Europe has lines to assert, instal and defend both within its societies and around its borders, as well as the protection of its interests and resources elsewhere.   We can do global - in the European  interest -  and it really wasn't nice to try and bring down the currency and the Union.

Saturday, 4 February 2012

Atrocities of the Second World War

The court at the Hague has ruled; and individual citizens of Italy cannot act against the German State.  The ruling re-asserts the status quo and does more than reject the ruling of Italian courts: it requires that Italy should reinstate the law and prevent any further attempts, by these means, to recompense Italians for War  crimes.

Less coverage has been given to the statements of the Foreign Ministers of Italy and Germany who emphasize that further efforts are underway to ameliorate and expiate the brutal acts giving rise to the legal actions.

Civitella in Val di Chiana - the words release a roar of emotion and distress.  Even now.  But what happened there happened the length of Italy as Kesselring's armies retreated, betrayed from Berlin and suddenly in enemy territory as, during the Italian civil war,  Mussolini was overthrown and the Italian army fought with the Allies.  Unfortunately the long-term bitter opposition to Fascism, the partisans, rose too, behind German lines and, encouraged by Badoglio (who had changed sides without warning Italian forces, leaving them unready when German forces sought to disarm them)  attempted to assert their control over local territories.  Inevitably civilian populations paid the price of guerilla actions.

Worse, local fascists did not give up lightly and, using German punitive actions, pinpointed those for execution.  There was bitter anger against 'partisan' activity that resulted in the slaughter of whole villages, and the destruction of infrastructure and communities in larger settlements.   The assaults on retreating German troops were used to precipitate executions of political, class and personal enemies.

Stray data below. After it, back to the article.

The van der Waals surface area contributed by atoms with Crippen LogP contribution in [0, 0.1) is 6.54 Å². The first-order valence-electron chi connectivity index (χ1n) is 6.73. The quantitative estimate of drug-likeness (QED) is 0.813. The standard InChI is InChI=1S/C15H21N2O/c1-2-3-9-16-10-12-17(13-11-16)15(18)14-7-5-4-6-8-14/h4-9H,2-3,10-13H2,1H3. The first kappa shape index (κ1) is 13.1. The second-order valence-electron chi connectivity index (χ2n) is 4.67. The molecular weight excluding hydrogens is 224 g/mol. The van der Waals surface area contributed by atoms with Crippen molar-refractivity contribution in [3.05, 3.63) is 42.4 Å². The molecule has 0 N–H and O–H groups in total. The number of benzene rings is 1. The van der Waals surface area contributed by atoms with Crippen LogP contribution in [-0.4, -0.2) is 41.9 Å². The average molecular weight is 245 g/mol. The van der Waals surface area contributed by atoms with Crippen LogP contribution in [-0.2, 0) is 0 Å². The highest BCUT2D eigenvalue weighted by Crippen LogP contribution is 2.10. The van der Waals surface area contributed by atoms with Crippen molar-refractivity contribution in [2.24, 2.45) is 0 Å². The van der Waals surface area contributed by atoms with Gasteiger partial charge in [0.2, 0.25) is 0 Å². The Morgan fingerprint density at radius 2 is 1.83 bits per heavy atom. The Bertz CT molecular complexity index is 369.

Nothing could sort out the morass of vicious score-settling after more than 20 years of violently authoritarian rule that went on then -  not now, not ever.   Of all the uses of religious belief and its rituals, perhaps ceremonies for the repose of the souls of victims, and of reconciliation between descendants of actors in the violence,  at least  these should be recognised.

Certainly the law  gives cold comfort and no respite.

The Member for Eastleigh

There's something about the Liberal Democrats and their precursors that yields titillating evidential puzzles.   This time the Director of Public Prosecutions, Keir Starmer, said that having reviewed the evidence, the Crown Prosecution Service believed there was enough to bring charges:

"The essence of the charges is that, between March and May 2003, Mr Huhne, having allegedly committed a speeding offence, falsely informed the investigating authorities that Ms Pryce had been the driver of the vehicle in question, and she falsely accepted that she was the driver."

So we have an alleged speeding offence;  false information offered on the driver's identity; and a false acceptance of that false information on the identity of the driver.

She drove.  Yes, I drove.   Both assertions are stated to be false.

Who drove?

Rarely is attracting police attention a good idea.  If caught doing something that would be far worse if all the circumstances were discovered, take the lower penalty and shut up.   The car having been caught speeding Huhne should have coughed up, including for taxis and drivers for a bit, and let well alone.  Now he says:

"I am innocent of these charges and I intend to fight this in the courts and I am confident that a jury will agree."

It is difficult to imagine any outcome to this trial that is good news for Huhne if he succeeds in showing he was not the driver of the car.  At the very least he hasn't got the sense he was born with and isn't going to be invited back into any serious political role.

The voters of Eastleigh seem most unfortunate in their elected representatives.

Your Vote on Scottish Freedom

To obtain your ballot paper please go to  Subrosa.

Friday, 3 February 2012

A Hoon....

or a Nabarro de nos jours?

And what sort of person asks their spouse to join them in a conspiracy that perverts the course of justice?

Thursday, 2 February 2012

One in the Eye for the Globalistas

Christine Bortenlänger, the CEO of Munich Stock Exchange, was in a right paddy when she wrote (reported in Der Spiegel )

"The commissioners' decision is a decision in favor of a provincial and anachronistic isolation of Europe from the world. That's something that an export-oriented country like Germany can not support. It's time that the EU thought beyond its own borders, and thinks of itself as an important region on the global scale -- and also acts in a way that is open to the world."

Angels are against Europe being thought of   "as an important region on the global scale" just as much as being against the United Kingdom being thought of as an important region on the European (or indeed global) scale.

Particularly as 'global' has a nasty after-taste of 'American ' about it.  It isn't the American century after all; and what's left of their politico-economic debacle wrought in its assertion in the last twenty years is taking a great deal of cleaning up.